2. Free immigration, massive tax subsidies, the stable U.S. currency, and the protection from political risk that comes from being subject to U.S. federal law and within the U.S. military’s sphere of protection, have not completely equalized the per capital personal incomes of Puerto Rico and the rest of the United States over 117 years as a U.S. colony.  Local culture is at least as important as economic and legal policy in determining national wealth.

But, Puerto Rico does compare favorably to the rest of Latin America.  Puerto Rico has a per capita GDP (nominal) of about $28,000 compared to about $16,000 in Uruguay, the highest ranking Latin American country.  It is just $1,400 or so behind Spain, and is ahead of South Korea by $1,800, according to the World Bank (2013).  The CIA World Fact Book (2013) reports a low figure for Puerto Rico ($23,500), but still high enough to be the most prosperous Spanish speaking economy in the world other than Spain, and not too far behind Spain.  Mississippi, the U.S. state with the lowest per capita GPD (2012) is at about $29,000, a much smaller gap than the gap in personal income per capita.  And, since it joined the E.U. Spain hasn’t been subject to higher federal economic decision making on monetary policy, trade, immigration and more, just as Puerto Rico has been.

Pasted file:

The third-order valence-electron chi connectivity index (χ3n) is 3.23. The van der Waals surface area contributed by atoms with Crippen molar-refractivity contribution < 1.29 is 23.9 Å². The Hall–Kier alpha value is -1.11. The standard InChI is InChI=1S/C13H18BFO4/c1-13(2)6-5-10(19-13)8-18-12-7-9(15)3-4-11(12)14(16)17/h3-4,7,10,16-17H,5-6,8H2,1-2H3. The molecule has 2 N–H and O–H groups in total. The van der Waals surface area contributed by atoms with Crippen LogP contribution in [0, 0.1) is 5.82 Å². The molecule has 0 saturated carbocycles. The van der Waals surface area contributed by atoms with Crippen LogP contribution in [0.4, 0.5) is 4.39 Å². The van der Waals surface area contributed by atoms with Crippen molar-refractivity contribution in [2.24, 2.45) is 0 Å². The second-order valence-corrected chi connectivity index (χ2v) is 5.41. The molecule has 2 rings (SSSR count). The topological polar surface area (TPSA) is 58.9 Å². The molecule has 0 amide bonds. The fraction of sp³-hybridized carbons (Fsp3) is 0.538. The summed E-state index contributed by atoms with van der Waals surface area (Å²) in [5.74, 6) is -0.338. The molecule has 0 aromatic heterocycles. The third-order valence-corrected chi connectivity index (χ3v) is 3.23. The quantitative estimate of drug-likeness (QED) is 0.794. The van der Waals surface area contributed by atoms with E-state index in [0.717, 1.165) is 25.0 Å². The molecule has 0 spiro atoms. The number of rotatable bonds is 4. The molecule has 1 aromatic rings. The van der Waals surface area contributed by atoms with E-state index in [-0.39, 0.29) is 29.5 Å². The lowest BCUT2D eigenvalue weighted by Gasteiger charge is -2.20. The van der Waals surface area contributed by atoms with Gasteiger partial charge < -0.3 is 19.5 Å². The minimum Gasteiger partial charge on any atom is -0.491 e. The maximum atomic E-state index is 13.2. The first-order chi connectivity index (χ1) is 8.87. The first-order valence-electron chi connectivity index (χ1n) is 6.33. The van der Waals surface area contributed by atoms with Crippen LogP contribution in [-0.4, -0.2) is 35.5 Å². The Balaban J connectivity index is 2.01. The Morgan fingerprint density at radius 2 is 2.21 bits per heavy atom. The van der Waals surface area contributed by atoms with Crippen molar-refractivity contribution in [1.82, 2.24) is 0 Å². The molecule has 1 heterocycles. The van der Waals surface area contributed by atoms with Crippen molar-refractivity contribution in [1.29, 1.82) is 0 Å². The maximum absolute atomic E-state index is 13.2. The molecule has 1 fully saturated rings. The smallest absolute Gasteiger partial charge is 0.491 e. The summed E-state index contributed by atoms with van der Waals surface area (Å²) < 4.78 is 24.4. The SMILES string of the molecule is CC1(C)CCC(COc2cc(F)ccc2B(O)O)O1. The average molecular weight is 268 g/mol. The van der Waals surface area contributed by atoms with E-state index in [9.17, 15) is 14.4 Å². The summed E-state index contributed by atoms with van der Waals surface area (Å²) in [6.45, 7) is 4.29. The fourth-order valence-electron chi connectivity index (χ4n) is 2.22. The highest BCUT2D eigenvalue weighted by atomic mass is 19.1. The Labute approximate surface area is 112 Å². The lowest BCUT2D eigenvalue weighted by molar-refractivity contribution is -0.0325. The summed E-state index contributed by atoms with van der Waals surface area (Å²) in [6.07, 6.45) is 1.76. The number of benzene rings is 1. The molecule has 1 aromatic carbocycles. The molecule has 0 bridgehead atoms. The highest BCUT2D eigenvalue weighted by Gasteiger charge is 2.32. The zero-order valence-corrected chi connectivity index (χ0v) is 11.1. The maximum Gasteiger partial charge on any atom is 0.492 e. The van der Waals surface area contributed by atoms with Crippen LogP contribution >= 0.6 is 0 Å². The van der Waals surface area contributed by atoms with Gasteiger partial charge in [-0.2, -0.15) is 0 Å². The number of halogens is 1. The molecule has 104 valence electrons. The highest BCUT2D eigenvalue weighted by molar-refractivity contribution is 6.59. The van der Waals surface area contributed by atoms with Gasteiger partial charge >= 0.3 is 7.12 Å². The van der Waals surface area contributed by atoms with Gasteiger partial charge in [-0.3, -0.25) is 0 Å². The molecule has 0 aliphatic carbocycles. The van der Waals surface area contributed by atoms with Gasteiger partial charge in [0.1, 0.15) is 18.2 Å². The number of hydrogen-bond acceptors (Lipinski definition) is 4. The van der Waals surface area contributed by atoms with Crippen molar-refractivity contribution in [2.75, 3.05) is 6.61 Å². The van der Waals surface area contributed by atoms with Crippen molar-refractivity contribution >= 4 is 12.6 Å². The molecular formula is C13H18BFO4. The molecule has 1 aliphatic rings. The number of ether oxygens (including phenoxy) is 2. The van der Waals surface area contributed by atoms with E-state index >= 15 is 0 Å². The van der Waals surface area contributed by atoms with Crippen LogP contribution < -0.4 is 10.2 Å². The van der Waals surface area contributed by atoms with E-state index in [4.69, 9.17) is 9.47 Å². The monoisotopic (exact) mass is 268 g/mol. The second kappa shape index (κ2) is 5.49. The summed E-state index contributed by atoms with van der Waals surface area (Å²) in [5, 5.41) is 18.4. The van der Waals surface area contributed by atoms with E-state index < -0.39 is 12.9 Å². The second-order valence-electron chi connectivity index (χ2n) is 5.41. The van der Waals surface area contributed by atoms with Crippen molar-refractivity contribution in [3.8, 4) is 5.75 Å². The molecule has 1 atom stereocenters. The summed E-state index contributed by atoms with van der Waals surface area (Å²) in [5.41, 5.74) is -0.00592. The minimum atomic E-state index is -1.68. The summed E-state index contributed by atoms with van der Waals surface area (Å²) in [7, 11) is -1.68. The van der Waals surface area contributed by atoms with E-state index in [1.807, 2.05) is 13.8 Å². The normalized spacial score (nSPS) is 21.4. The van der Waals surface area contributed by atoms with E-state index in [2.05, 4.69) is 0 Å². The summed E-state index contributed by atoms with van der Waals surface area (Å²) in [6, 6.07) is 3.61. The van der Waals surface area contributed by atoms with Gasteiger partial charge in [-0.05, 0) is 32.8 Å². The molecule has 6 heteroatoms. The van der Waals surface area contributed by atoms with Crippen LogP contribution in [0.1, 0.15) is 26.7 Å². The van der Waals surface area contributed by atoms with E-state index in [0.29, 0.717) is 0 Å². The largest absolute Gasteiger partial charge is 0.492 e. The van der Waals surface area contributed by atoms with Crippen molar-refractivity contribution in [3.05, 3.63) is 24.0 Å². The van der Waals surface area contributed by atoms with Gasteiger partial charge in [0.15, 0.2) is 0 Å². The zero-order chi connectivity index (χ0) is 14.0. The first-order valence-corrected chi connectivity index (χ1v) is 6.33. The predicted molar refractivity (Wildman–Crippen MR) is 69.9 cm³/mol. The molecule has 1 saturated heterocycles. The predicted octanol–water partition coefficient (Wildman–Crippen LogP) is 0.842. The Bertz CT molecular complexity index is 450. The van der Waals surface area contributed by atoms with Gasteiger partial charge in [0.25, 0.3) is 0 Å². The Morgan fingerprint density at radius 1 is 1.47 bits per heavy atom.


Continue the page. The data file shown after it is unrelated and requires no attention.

3. Colonial lack of democratic representation at the national level may be unfair from a political theory perspective, but isn’t that unpopular, so long as it doesn’t come with a tax burden and there is considerable democratic autonomy.  Puerto Rico has been spared a great deal of political turmoil and non-democratic government found in almost all of its independent nation peers.  Economically and in terms of stability, Commonwealth status has been a good deal for Puerto Rico, compared to the likely alternatives if it were independent.

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Humanists! Welcome to the Mile High City.

The American Humanist Association, of which I am a member, is having its national conference in Denver this year from May 7 to May 10.  Alas, work and family obligations prevent me from attending.  But, welcome to the hood.

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Practicing Law In A Field Of Misery

I’m only happy when it rains
I’m only happy when it’s complicated
And though I know you can’t appreciate it
I’m only happy when it rains

You know I love it when the news is bad
Why it feels so good to feel so sad
I’m only happy when it rains

Pour your misery down
Pour your misery down on me

– Garbage, “I’m Only Happen When It Rains”.

Unlike the protagonist of the song, I don’t take joy in misery.  But, it wouldn’t be an obvious conclusion from my choice of career and specialties as an attorney.